From play to project: how artist Alex Evans designed the packaging for Winsor & Newton Fineliners

Alex Evans is an Artist based in London. His work uses drawing to explore languages of architecture, geometry and nature. Alex shares his experiences of designing new packaging for our Fineliner range, including the conceptual design, collaboration and artistic processes. 

Throughout my journey as an artist, I have been accompanied and facilitated by inspiring art materials. Sets of pens and pencils would inspire me to try new techniques, focus on different subjects or experiment with an unfamiliar style. And the packaging, for me, did more than just showcase the product – it offered a gateway into a world of creativity. 

I was lucky enough to revisit this sense of wonder through creating a series of original artworks for Winsor & Newton using Fineliners. These pens have always been my tool of choice – in my practice I use them as a way of exploring my relationship with nature, geometry and architecture, creating detailed, minuscule arrangements of cities, organic systems and mathematic principles. I wanted to showcase the pens’ capacities for creating texture, tone and variety within a composition referencing the ‘Flower of Life’ pattern, timelessly significant in its beauty and cosmological and mathematical meaning.   



I started playing around with the Fineliners in the studio, initially exploring techniques like stipplingmaking successive dots in various densities to offer tonal variety. The Fineliner range offers plenty of thickness control and responds sensitively to pressure; essential qualities when creating artworks which play with illusion and scale, or high levels of technical skills. They respond well when used alongside rulers and stencils to achieve precision as they offer an enhanced density of non-fading pigment ink and reliable ink flow. The smooth application at every nib size helped to avoid any ruinous smudges, lumps or marks, realising a more mechanical appearance. 



The unique rounded shape of the Fineliner nib allowed me to create extremely detailed drawings on a miniature scale as well as much thicker lines using just one pen. This was especially important when employing the technique ‘chiaroscuro’ (the use of contrasting of light and dark areas) to create the illusion of depth, shadow and volume.  



I wanted to showcase fluid lines in a looser sketch style, weaving in and out of more rigid geometric forms. In order to achieve this sense of flow I need to feel physically comfortable and attuned to the pen I am using, and the Fineliner features a comfortable long barrel which makes grip adjustment easier, especially useful when changing angle or position when drawing.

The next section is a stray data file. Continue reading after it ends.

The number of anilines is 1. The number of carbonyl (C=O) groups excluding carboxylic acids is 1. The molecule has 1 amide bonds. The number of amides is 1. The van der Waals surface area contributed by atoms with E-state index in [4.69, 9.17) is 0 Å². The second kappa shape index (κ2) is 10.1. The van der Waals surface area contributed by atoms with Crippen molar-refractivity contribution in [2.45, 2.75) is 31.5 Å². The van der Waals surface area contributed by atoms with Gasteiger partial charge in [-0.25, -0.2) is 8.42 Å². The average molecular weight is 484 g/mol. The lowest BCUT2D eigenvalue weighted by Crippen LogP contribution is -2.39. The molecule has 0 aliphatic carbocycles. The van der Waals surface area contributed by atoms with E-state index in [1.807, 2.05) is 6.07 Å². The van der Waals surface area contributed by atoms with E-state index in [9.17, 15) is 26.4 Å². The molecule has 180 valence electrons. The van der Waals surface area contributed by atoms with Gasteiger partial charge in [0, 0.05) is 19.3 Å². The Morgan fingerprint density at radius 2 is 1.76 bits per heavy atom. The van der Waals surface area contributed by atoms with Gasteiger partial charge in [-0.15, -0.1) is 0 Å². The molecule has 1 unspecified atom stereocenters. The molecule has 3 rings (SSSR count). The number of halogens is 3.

I used the pens with layout paper on my Lightbox to plot co-ordinates and trace compositional elements together. I photographed and filmed different stages, using timelapse photography to offer an insight into my creative process and the different techniques made possible by the pens, which you can find on Winsor & Newton’s social channels. 



I’m not used to working in the role of a packaging designer. The packaging team at Winsor & Newton offered feedback at different stages of the project and supported me to make decisions in response to the brief. The important thing for me when working in this way is to find the point of inspiration between the media I am working with, my own artistic style and the brand’s unique identity. There is always some anxiety about whether the final image will meet the expected and unexpected elements within the brief and showcase the product in the best possible way 



If I were to offer guidance to budding designers, it would be a reminder to listen deeply, respond and push the brief, take on board different perspectives and work in service of the product. As an artist it is important to have integrity and create work that is true to your vision, so finding ways of communicating and sharing your ideas is important.  

My final piece resonates with the possibilities of drawing, shifting between forms and defying expectations. Sometimes it appears as a star, an explosion or a skyscraper, at other times a tropical bird or a flower. Inherent within the piece is a sense of orderly beauty, but it is unpredictable and misaligned too.  



This commission gave me a chance to further explore a tool I was already familiar with. In doing so, I have been able to explore my creativity and develop my skills in using Fineliners. I am just one person among many who will use these versatile pens; each person – with each pen – will create something truly unique and of their own world. 

All images are courtesy of the artist. Click here to see more of Alex’s work. 

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